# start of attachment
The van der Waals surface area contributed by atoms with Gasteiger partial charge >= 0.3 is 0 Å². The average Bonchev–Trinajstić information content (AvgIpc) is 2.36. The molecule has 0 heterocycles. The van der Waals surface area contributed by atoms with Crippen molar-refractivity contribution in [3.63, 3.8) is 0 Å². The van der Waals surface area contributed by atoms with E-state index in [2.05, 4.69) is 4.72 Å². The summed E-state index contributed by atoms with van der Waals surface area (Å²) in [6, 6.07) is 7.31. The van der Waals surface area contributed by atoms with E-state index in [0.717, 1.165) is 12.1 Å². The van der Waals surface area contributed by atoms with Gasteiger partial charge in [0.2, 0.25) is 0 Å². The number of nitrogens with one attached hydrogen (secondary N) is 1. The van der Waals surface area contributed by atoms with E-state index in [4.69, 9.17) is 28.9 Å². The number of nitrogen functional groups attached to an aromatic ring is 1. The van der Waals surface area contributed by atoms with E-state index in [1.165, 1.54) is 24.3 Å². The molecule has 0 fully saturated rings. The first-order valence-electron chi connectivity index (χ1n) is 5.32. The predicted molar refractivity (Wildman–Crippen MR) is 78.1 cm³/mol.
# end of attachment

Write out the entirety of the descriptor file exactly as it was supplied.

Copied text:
The van der Waals surface area contributed by atoms with Gasteiger partial charge >= 0.3 is 0 Å². The average Bonchev–Trinajstić information content (AvgIpc) is 2.36. The molecule has 0 heterocycles. The van der Waals surface area contributed by atoms with Crippen molar-refractivity contribution in [3.63, 3.8) is 0 Å². The van der Waals surface area contributed by atoms with E-state index in [2.05, 4.69) is 4.72 Å². The summed E-state index contributed by atoms with van der Waals surface area (Å²) in [6, 6.07) is 7.31. The van der Waals surface area contributed by atoms with E-state index in [0.717, 1.165) is 12.1 Å². The van der Waals surface area contributed by atoms with Gasteiger partial charge in [0.2, 0.25) is 0 Å². The number of nitrogens with one attached hydrogen (secondary N) is 1. The van der Waals surface area contributed by atoms with E-state index in [4.69, 9.17) is 28.9 Å². The number of nitrogen functional groups attached to an aromatic ring is 1. The van der Waals surface area contributed by atoms with E-state index in [1.165, 1.54) is 24.3 Å². The molecule has 0 fully saturated rings. The first-order valence-electron chi connectivity index (χ1n) is 5.32. The predicted molar refractivity (Wildman–Crippen MR) is 78.1 cm³/mol.